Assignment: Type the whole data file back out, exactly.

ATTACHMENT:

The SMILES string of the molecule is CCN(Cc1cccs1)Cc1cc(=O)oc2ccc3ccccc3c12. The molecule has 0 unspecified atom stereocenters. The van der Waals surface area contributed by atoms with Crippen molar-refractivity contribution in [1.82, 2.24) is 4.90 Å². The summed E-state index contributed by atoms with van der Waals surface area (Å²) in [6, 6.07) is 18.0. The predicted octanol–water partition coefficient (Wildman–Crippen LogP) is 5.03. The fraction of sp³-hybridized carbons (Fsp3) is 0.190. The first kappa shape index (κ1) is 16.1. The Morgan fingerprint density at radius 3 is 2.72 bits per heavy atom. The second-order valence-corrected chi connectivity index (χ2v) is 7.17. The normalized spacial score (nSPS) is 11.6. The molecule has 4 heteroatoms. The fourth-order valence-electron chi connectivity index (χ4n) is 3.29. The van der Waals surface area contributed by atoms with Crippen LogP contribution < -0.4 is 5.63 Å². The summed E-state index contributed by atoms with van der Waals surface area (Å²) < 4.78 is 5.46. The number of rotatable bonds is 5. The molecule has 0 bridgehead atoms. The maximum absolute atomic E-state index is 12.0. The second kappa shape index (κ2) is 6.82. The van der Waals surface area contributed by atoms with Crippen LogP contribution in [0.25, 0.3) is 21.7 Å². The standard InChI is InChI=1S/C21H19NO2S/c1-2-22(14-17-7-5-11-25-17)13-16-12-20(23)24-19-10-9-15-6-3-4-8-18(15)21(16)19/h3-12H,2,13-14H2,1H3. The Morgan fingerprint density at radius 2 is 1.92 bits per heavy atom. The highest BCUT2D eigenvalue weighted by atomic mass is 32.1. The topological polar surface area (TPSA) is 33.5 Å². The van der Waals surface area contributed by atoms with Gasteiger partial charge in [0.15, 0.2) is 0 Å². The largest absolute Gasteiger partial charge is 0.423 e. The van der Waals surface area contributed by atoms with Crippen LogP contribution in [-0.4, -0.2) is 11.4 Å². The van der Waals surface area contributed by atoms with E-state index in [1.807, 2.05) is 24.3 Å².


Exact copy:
The SMILES string of the molecule is CCN(Cc1cccs1)Cc1cc(=O)oc2ccc3ccccc3c12. The molecule has 0 unspecified atom stereocenters. The van der Waals surface area contributed by atoms with Crippen molar-refractivity contribution in [1.82, 2.24) is 4.90 Å². The summed E-state index contributed by atoms with van der Waals surface area (Å²) in [6, 6.07) is 18.0. The predicted octanol–water partition coefficient (Wildman–Crippen LogP) is 5.03. The fraction of sp³-hybridized carbons (Fsp3) is 0.190. The first kappa shape index (κ1) is 16.1. The Morgan fingerprint density at radius 3 is 2.72 bits per heavy atom. The second-order valence-corrected chi connectivity index (χ2v) is 7.17. The normalized spacial score (nSPS) is 11.6. The molecule has 4 heteroatoms. The fourth-order valence-electron chi connectivity index (χ4n) is 3.29. The van der Waals surface area contributed by atoms with Crippen LogP contribution < -0.4 is 5.63 Å². The summed E-state index contributed by atoms with van der Waals surface area (Å²) < 4.78 is 5.46. The number of rotatable bonds is 5. The molecule has 0 bridgehead atoms. The maximum absolute atomic E-state index is 12.0. The second kappa shape index (κ2) is 6.82. The van der Waals surface area contributed by atoms with Crippen LogP contribution in [0.25, 0.3) is 21.7 Å². The standard InChI is InChI=1S/C21H19NO2S/c1-2-22(14-17-7-5-11-25-17)13-16-12-20(23)24-19-10-9-15-6-3-4-8-18(15)21(16)19/h3-12H,2,13-14H2,1H3. The Morgan fingerprint density at radius 2 is 1.92 bits per heavy atom. The highest BCUT2D eigenvalue weighted by atomic mass is 32.1. The topological polar surface area (TPSA) is 33.5 Å². The van der Waals surface area contributed by atoms with Gasteiger partial charge in [0.15, 0.2) is 0 Å². The largest absolute Gasteiger partial charge is 0.423 e. The van der Waals surface area contributed by atoms with Crippen LogP contribution in [-0.4, -0.2) is 11.4 Å². The van der Waals surface area contributed by atoms with E-state index in [1.807, 2.05) is 24.3 Å².